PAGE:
CLOSTRIDIUM
C
Clostridium
Any of a group of rod-shaped
bacteria
.
Clostridia are found in soil and in the
gastrointestinal tracts of humans and
animals. They produce powerful toxins
and are responsible for potentially life-
threatening diseases such as
botulism
,
tetanus
,
and
gangrene
.
clot
See
blood clotting
.
clotrimazole
An
antifungal drug
that is used to treat
yeast and fungal infections, especially
c
andidiasis.
clotting factor
A circulating protein that is activated
during the
blood clotting
process. There
are a number of clotting factors, w hich
are involved in a complex series of
chemical reactions leading to the for-
mation of a blood clot.
clotting time
The time taken for blood to coagulate,
w hich is
measured in tests by the
observation of a blood sample under
laboratory conditions. (See also
blood-
clotting tests
. )
cloudy urine
An abnormality in the appearance of
urine
,
w hich may be caused by a
urinary
tract infection
or the presence of salts.
(See also
urine, abnormal
. )
clove oil
An oil distilled from the dried flower-
buds of E
ugenia
cartophtllata
that is
used mainly as a flavouring in pharma-
ceuticals. Clove oil is sometimes used
to relieve abdominal pain due to
flatu-
lence
and as a remedy for toothache.
cloxacillin
A penicillin-type antibiotic drug used
to treat infections with staphylococcal
bacteria (see
penicillin drugs
) .
clozapine
A type of
antipsychotic drug
.
Clozapine
is used to treat
schizophrenia
in patients
w ho have not responded well to other
forms of treatment, or in those who
have experienced severe side effects
from more conventional drugs. A per-
son taking clozapine needs to have
regular blood tests because the drug
may cause a serious decrease in the
number of
white blood cells
.
Clozaril
A brand name for
clozapine
.
clubbing
Thickening and broadening of the fin-
gertips and ends of the toes, w hich is
usually
accompanied
by
increased
curving of the nails. Clubbing is associ-
ated w ith certain chronic lung diseases,
such as
lung cancer
,
bronchiectasis
,
and
fibrosing
alveolitis
;
with some
heart
abnormalities;
and,
rarely,
with
the
inflammatory
bowel
diseases
Crohn’s
disease
and
ulcerative colitis
.
club-foot
A deformity of the foot that is present
from birth (see
talipes
) .
clumping
The common name for agglutination, a
process in w hich tiny particles that the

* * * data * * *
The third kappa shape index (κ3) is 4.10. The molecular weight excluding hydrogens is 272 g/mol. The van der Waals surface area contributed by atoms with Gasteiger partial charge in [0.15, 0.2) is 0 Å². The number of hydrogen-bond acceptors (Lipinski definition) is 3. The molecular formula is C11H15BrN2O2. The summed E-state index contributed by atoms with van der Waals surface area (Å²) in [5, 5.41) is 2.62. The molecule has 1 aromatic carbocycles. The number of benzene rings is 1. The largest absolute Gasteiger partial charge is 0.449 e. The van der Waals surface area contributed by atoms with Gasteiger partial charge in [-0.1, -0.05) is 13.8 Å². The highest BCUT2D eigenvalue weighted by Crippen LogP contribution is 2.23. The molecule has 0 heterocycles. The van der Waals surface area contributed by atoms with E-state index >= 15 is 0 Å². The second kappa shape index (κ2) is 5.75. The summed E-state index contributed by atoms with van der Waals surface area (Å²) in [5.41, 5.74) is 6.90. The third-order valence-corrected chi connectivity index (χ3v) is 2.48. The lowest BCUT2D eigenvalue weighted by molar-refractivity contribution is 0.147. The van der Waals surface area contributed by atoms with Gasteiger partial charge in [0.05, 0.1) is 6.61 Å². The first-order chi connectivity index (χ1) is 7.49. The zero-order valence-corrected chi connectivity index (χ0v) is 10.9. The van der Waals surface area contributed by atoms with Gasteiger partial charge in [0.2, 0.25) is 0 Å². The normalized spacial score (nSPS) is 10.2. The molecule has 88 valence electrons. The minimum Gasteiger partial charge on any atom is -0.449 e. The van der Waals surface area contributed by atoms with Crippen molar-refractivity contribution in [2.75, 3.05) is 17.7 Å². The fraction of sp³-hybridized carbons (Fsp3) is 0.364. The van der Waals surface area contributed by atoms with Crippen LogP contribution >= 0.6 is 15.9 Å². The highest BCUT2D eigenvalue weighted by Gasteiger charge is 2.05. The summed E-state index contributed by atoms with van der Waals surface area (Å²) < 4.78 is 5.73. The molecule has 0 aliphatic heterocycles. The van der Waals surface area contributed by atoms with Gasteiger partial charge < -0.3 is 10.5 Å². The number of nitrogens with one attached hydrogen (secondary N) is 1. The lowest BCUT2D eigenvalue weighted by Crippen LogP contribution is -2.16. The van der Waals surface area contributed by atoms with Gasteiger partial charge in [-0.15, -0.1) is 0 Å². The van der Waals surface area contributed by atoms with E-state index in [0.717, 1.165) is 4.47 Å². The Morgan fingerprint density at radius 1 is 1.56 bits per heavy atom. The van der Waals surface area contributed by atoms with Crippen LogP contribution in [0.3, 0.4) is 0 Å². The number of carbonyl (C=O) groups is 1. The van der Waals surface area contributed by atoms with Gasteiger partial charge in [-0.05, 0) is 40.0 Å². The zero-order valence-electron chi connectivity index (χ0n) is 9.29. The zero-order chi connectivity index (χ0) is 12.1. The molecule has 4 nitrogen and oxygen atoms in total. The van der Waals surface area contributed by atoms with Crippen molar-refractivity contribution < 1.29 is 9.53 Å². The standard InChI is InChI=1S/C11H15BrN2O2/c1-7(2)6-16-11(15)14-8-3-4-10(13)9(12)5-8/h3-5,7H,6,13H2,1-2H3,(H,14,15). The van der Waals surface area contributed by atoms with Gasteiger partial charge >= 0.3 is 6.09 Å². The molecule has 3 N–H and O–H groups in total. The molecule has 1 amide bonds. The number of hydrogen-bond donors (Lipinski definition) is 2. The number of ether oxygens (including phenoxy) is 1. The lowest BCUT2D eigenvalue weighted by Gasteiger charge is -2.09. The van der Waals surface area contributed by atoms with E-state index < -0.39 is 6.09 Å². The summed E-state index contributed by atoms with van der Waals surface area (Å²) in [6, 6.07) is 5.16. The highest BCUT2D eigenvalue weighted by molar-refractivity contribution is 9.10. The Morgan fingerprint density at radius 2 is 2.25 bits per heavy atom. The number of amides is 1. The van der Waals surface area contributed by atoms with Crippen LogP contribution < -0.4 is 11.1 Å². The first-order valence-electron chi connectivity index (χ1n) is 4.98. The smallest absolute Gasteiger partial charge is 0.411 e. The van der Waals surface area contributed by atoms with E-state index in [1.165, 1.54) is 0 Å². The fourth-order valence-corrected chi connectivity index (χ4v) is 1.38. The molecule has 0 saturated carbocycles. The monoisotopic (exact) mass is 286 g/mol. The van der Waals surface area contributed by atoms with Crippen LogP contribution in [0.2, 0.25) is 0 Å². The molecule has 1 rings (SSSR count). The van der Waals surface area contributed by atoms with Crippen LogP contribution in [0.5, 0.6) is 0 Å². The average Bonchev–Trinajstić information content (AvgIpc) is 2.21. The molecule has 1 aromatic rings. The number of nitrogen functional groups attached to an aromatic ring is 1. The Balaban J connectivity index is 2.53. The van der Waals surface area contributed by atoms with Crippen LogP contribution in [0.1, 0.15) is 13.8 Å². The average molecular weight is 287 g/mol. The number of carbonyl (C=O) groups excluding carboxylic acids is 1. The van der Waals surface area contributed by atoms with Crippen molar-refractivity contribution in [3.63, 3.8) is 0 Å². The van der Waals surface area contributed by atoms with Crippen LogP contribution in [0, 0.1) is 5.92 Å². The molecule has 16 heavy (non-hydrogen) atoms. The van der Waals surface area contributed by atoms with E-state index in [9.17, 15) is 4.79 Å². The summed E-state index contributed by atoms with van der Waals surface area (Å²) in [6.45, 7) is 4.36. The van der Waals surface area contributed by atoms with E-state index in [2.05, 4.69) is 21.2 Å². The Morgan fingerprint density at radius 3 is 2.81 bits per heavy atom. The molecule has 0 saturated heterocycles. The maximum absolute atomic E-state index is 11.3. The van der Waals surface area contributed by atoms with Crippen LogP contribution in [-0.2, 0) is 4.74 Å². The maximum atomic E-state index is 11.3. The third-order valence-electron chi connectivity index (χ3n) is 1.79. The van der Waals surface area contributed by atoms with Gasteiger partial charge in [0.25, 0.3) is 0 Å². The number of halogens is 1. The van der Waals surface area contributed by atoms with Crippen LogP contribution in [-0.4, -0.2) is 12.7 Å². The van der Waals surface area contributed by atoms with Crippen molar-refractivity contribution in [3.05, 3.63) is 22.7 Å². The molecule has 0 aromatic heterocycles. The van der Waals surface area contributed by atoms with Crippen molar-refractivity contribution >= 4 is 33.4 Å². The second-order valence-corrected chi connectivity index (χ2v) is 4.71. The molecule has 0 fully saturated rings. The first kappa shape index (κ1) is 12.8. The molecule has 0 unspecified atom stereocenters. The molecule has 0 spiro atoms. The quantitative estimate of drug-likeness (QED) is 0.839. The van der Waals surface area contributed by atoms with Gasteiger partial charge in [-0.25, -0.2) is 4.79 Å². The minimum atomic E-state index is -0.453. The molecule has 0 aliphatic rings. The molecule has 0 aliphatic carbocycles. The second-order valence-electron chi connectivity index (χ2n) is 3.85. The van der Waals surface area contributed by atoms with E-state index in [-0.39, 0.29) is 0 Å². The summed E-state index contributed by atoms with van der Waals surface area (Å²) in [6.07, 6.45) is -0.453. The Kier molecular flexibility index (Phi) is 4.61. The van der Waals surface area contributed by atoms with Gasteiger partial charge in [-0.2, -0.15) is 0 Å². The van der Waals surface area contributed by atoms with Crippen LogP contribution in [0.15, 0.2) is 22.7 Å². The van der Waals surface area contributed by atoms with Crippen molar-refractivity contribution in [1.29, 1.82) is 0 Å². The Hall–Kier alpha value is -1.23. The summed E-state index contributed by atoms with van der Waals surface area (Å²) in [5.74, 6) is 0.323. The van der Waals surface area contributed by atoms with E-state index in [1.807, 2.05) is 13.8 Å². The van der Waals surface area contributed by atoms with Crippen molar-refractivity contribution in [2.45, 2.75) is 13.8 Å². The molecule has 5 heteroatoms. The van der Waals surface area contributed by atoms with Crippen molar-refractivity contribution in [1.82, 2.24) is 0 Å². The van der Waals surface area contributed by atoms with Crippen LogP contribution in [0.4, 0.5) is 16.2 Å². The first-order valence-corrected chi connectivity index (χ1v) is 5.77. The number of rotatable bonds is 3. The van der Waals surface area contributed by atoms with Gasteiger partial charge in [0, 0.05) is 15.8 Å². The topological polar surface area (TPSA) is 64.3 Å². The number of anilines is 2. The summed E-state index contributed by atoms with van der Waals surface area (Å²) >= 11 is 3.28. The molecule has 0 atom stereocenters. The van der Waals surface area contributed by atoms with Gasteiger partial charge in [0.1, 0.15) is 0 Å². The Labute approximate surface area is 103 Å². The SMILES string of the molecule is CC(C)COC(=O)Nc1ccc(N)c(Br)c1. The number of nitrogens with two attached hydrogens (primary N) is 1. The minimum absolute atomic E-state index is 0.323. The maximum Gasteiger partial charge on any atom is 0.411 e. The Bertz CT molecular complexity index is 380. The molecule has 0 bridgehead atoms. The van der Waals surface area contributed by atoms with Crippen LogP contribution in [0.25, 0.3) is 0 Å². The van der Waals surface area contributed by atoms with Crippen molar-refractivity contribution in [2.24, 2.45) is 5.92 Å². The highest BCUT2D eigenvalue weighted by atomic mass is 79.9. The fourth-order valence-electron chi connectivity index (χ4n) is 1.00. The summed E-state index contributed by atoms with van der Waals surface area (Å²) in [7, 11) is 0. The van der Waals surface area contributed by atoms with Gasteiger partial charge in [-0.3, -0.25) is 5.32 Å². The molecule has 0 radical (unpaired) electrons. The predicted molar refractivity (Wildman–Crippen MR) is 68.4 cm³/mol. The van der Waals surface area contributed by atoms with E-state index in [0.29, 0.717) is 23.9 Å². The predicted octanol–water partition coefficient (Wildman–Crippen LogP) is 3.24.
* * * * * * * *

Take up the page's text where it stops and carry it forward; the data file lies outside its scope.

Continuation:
body identifies as foreign (see
antigen
) ,
such as the proteins on the surfaces of
bacteria or foreign red blood cells, stick
together to form visible masses. This
process is an immune system reaction
caused by antibodies (proteins manu-
factured by the immune system; see
antibody
)
called agglutinins. Particles of
a particular antigen w ill only clump
together in the presence of the specific
agglutinin to that antigen.
Looking for clumping can be used as
a means of determining people’s blood
groups. In blood typing, samples of a
person’s blood are m ixed with anti-
bodies against the blood types A and B
to see if clum ping occurs with either
of these antibodies, neither, or both
(see
blood groups
) .
In
cross-matching
,
a
sample of a person’s blood is mixed
w ith a sample of blood from a possible
donor; if the red blood cells clump
together, it shows that the two samples
of blood are of incompatible types. In
addition,
bacteria
can
be
identified
using samples that contain agglutinins
to specific bacteria (as, for example, in
the
latex agglutination test
) .
cluster headaches
Brief but severe headaches that recur up
to several times a day over a period of a
few days or weeks. Cluster headaches
tend to affect one side of the head or
face, often in a characteristic pattern,
and may also cause pain and watering
of the eye. The cause is uncertain, but
they may be due to dilation of blood
vessels in the brain, as in
migraine
.
Beta-
blocker drugs
may be given in order to
lessen the dilation of the blood vessels
and reduce the severity and frequency
of cluster headaches.
CMV
The abbreviation for
cytomegalovirus
,
w hich is a type of
herpes
virus.
CNS
The abbreviation for
central nervous sys-
tem
(the brain and spinal cord).
CNS stimulants
Drugs that increase mental alertness
(see
stimulant drugs
) .
coagulation, blood
The main mechanism by w hich blood
clots are formed. Coagulation involves a
complex
series
of reactions
in
the
blood
plasma
(see
blood clotting
) .
coal tar
A thick, black, sticky substance that is
distilled from coal. Coal tar is a com-
mon ingredient in many
ointments
and m edicinal shampoos that are pre-
scribed
for
certain
skin
and
scalp
disorders, such as
psoriasis
and some
types of
dermatitis
and
eczema
.
co-amilofruse
A combined preparation that contains
the
diuretic
drugs
amiloride
and
furosemide
(frusemide).
co-amoxiclav
A
penicillin drug
containing a mixture of
amoxicillin
and
clavulanic acid
.
It is a
more powerful antibiotic than amoxi-
cillin
alone,
so
it
is
used
to
treat
infections caused by strains of bacteria
that are resistant to am oxicillin.
coarctation of the aorta
A
congenital
heart defect of unknown
cause, in w hich there is narrowing in a
section of the
aorta
that supplies blood
to the lower body and legs. To compen-
sate for this problem the heart has to
work
harder
than
normal,
thereby
causing
hypertension
(high blood pres-
sure) in the upper part of the body.
SYMPTOMS
Symptoms of coarctation of the aorta
usually appear in early childhood. They
include headache, weakness after exer-
cise, cold legs, and, rarely, breathing
difficulty and swelling of the legs due
to
heart failure
.
Associated abnormalities
include a heart
murmur,
weak or absent
pulse in the groin, lack of synchroniza-
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